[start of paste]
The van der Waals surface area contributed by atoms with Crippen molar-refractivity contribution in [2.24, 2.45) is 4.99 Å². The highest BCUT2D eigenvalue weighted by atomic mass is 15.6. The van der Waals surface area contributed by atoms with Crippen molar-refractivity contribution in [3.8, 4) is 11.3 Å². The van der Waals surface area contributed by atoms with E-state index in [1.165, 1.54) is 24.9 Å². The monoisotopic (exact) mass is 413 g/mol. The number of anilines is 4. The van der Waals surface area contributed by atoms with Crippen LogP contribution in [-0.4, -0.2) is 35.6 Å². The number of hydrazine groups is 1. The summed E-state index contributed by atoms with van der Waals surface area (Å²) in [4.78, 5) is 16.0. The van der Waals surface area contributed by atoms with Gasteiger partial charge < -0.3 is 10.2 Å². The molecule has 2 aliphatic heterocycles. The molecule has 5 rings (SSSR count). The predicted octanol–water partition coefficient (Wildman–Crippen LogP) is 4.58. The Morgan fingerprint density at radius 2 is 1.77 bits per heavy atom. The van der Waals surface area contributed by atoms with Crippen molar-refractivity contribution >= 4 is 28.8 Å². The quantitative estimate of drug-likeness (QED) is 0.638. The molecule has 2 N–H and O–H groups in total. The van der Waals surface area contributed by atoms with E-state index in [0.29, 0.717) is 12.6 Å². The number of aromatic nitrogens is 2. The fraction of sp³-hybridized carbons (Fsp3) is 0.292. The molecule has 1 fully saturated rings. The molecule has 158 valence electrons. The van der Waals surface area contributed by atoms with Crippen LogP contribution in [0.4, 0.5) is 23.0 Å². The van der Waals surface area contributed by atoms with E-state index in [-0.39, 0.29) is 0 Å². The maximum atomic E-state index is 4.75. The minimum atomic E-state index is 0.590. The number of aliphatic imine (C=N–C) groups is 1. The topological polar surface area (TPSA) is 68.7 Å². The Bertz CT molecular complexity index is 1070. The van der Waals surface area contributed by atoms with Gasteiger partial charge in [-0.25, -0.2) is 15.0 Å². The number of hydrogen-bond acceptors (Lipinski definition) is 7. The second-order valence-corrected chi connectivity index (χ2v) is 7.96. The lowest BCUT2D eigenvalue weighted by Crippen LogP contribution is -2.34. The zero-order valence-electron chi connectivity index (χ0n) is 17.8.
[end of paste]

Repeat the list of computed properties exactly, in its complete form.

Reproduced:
The van der Waals surface area contributed by atoms with Crippen molar-refractivity contribution in [2.24, 2.45) is 4.99 Å². The highest BCUT2D eigenvalue weighted by atomic mass is 15.6. The van der Waals surface area contributed by atoms with Crippen molar-refractivity contribution in [3.8, 4) is 11.3 Å². The van der Waals surface area contributed by atoms with E-state index in [1.165, 1.54) is 24.9 Å². The monoisotopic (exact) mass is 413 g/mol. The number of anilines is 4. The van der Waals surface area contributed by atoms with Crippen LogP contribution in [-0.4, -0.2) is 35.6 Å². The number of hydrazine groups is 1. The summed E-state index contributed by atoms with van der Waals surface area (Å²) in [4.78, 5) is 16.0. The van der Waals surface area contributed by atoms with Gasteiger partial charge < -0.3 is 10.2 Å². The molecule has 2 aliphatic heterocycles. The molecule has 5 rings (SSSR count). The predicted octanol–water partition coefficient (Wildman–Crippen LogP) is 4.58. The Morgan fingerprint density at radius 2 is 1.77 bits per heavy atom. The van der Waals surface area contributed by atoms with Crippen molar-refractivity contribution >= 4 is 28.8 Å². The quantitative estimate of drug-likeness (QED) is 0.638. The molecule has 2 N–H and O–H groups in total. The van der Waals surface area contributed by atoms with E-state index in [0.29, 0.717) is 12.6 Å². The number of aromatic nitrogens is 2. The fraction of sp³-hybridized carbons (Fsp3) is 0.292. The molecule has 1 fully saturated rings. The molecule has 158 valence electrons. The van der Waals surface area contributed by atoms with Crippen LogP contribution in [0.4, 0.5) is 23.0 Å². The van der Waals surface area contributed by atoms with E-state index in [-0.39, 0.29) is 0 Å². The maximum atomic E-state index is 4.75. The minimum atomic E-state index is 0.590. The number of aliphatic imine (C=N–C) groups is 1. The topological polar surface area (TPSA) is 68.7 Å². The Bertz CT molecular complexity index is 1070. The van der Waals surface area contributed by atoms with Gasteiger partial charge in [-0.25, -0.2) is 15.0 Å². The number of hydrogen-bond acceptors (Lipinski definition) is 7. The second-order valence-corrected chi connectivity index (χ2v) is 7.96. The lowest BCUT2D eigenvalue weighted by Crippen LogP contribution is -2.34. The zero-order valence-electron chi connectivity index (χ0n) is 17.8.